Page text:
All applications should include the following:

    Current State-of-the-Art: Investigators should specifically define the current state of technology as a benchmark against which their proposed improvements will be measured. 

    Timeline and Milestones:  A timeline should be included as part of the Research Strategy and should include a distinct final section, entitled "Milestones," that briefly proposes indicators of progress at critical junctures. Milestones should be tailored to the unique scope of each project, and written concretely enough to evaluate what exactly will have been achieved during the course of the project.  Tests should include a comparison against existing benchmark technologies.  Investigators should briefly note how results will be used to inform future phases of development such as testing in other model systems.  

    Resource Sharing Plans: Individuals are required to comply with the instructions for the Resource Sharing Plans as provided in the SF424 (R&R) SBIR/STTR Application Guide, , with the following modification:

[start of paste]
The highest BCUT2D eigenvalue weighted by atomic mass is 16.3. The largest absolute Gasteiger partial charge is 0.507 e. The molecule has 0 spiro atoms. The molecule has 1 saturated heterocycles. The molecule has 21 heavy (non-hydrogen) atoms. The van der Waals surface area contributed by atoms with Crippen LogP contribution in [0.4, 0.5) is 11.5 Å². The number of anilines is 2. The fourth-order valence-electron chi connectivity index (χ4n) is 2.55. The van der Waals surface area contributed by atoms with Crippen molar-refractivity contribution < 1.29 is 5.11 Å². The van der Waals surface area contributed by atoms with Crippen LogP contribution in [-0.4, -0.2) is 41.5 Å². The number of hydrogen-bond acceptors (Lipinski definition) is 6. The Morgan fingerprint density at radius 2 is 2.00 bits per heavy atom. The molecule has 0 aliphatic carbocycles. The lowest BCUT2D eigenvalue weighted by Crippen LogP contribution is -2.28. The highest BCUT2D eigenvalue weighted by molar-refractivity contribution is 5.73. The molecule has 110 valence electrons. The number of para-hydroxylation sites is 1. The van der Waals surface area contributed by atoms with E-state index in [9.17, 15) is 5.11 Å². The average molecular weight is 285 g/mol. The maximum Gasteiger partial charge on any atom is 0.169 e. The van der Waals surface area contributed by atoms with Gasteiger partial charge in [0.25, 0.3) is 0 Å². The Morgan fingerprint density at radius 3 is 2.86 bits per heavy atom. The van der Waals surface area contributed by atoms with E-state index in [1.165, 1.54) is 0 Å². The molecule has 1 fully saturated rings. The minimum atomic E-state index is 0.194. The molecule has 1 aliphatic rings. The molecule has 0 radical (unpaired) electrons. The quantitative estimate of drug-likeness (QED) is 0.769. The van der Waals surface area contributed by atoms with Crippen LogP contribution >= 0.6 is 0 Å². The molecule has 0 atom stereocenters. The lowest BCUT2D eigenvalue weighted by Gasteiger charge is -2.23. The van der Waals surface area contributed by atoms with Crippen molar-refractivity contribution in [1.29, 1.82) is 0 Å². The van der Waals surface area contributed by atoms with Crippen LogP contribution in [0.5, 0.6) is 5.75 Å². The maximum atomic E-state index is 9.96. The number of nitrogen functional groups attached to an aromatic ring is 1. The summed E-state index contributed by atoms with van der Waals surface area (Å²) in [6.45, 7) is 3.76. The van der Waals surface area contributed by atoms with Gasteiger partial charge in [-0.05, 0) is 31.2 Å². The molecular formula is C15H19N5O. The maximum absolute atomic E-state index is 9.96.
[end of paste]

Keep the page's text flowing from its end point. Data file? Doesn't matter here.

• All applications submitted for the January 25, 2015 due date or after are expected to comply with the NIH Genomic Data Sharing Policy as detailed in NOT-OD-14-111, as applicable.

    Appendix:  Do not use the Appendix to circumvent page limits. The instructions for the Appendix of the Research Plan are described in the SF424 (R&R) Application Guide, with the following modification:

    Note that Phase I SBIR/STTR Appendix materials are not permitted.

    3. Submission Dates and Times

    Part I. Overview Information contains information about Key Dates. Applicants are encouraged to submit applications before the due date to ensure they have time to make any application corrections that might be necessary for successful submission.

    Organizations must submit applications to Grants.gov (the online portal to find and apply for grants across all Federal agencies). Applicants must then complete the submission process by tracking the status of the application in the eRA Commons, NIH's electronic system for grants administration.